The waterways around Naples can be even better -- not in terms of numbers, but in quality. All species (oscar, peacock bass, bluegill, shellcracker, largemouth bass) seem to run a little larger than average.

I fish Naples from May through December. I've found the colder months to be a little slow.
Peacock bass there range from just a few inches to more than 5 pounds. My largest on fly is a 5 1/2 pounder that I caught in November . We usually cast 5- or 6-weight rods, floating lines, 8-pound fluorocarbon leaders and JR's Craft Fur Minnows or my Struttin' Peacock Fly. I've also caught plenty of peacock  bass on nymphs, Myakka Minnows and popping bugs.

Peacock bass are very strong and will test the skills of any fly angler.

Butterfly beacocks were introduced into south Florida waters by the state in 1984 and have thrived. Maximum size of butterfly peacocks is about 10 pounds, but the average size is 2.

I've found peacocks like to hang out around docks, rocks and aquatic vegetation like hydrilla.

Saltwater fishing shouldn't be overlooked. After the onset of cooler weather, the pattern changes and fish can actually perk up.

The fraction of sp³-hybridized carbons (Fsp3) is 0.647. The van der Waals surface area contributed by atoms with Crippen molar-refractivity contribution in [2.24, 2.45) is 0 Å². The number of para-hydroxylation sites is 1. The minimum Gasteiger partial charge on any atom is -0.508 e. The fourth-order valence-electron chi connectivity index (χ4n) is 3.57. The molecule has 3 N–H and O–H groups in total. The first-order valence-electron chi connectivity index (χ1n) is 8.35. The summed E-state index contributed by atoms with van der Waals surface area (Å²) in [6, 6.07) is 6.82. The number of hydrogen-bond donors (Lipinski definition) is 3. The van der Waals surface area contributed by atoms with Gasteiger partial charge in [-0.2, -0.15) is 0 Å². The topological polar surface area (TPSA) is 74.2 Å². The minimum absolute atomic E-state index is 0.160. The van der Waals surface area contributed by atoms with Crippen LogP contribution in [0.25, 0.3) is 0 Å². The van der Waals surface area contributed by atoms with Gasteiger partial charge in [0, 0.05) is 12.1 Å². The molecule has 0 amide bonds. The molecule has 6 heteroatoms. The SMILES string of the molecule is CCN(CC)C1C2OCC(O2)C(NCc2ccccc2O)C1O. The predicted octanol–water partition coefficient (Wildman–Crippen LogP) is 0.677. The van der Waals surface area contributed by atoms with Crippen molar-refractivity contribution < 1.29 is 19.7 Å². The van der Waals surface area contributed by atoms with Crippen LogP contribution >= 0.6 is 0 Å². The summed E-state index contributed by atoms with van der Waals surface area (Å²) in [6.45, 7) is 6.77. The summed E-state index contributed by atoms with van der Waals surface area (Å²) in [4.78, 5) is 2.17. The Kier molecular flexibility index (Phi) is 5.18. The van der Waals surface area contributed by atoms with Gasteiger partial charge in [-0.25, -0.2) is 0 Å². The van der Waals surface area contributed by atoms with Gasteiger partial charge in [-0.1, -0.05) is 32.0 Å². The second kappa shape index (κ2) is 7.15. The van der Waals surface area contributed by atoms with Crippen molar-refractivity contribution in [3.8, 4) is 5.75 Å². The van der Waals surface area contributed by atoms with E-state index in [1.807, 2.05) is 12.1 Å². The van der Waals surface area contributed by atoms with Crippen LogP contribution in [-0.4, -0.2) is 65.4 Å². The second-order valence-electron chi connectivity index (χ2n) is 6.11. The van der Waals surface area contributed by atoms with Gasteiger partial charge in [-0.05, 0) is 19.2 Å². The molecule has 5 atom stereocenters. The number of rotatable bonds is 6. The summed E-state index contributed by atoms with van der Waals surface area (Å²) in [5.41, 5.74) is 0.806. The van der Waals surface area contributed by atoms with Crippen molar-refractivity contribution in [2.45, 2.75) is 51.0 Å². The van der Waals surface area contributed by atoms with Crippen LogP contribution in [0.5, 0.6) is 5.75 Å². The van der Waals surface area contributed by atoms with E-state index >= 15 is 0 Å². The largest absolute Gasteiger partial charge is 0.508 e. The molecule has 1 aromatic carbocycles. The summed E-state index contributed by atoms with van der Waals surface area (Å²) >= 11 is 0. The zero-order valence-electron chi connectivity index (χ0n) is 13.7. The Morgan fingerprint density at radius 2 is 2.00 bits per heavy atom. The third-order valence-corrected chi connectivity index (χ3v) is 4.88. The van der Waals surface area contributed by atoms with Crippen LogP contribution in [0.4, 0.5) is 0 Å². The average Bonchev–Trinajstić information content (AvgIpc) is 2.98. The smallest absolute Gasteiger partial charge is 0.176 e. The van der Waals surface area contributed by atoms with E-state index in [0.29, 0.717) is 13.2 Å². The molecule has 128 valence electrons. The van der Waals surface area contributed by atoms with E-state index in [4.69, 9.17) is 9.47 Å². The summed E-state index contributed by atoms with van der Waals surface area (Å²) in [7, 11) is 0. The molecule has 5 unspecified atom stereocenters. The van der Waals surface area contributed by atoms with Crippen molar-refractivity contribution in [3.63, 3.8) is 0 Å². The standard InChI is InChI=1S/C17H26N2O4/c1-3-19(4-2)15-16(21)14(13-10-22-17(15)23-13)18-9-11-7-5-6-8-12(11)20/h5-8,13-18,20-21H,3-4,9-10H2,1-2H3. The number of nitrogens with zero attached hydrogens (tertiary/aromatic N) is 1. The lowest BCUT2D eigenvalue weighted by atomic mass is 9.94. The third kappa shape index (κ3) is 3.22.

One of my favorite spots to fish this time of year is Palma Sola Bay. I find spotted seatrout to 4 pounds will pile up in holes and canals. I've had some fantastic days there over the years. We average 40 fish per outing, but have topped the 100-fish mark on several occasions.

For this fishing, we use 6-weight fly rods with an intermediate sinktip line, 10-pound fluorocarbon leader and a variety of flies. Clouser Minnows and Bob Popovics Jiggy Fleyes are good choices.
In addition seatrout, we also encounter snook, redfish, ladyfish, jack crevalle, flounder and pompano.
Around Sarasota Bay, spotted seatrout are the main catch, but snook, pompano, bluefish, Spanish mackerel, flounder, ladyfish, black drum and (occasionally) redfish also are available.

We like to get out an hour or so before daylight to target snook around dock lights, using an 8-weight rod, floating line and 20-pounding fluoro leader. Fly choices include Gibby's Snook Minnow or Gibby's Glass Minnow.

At daylight,  we will target snook,  redfish and black drum in canals with fly or spinning tackle.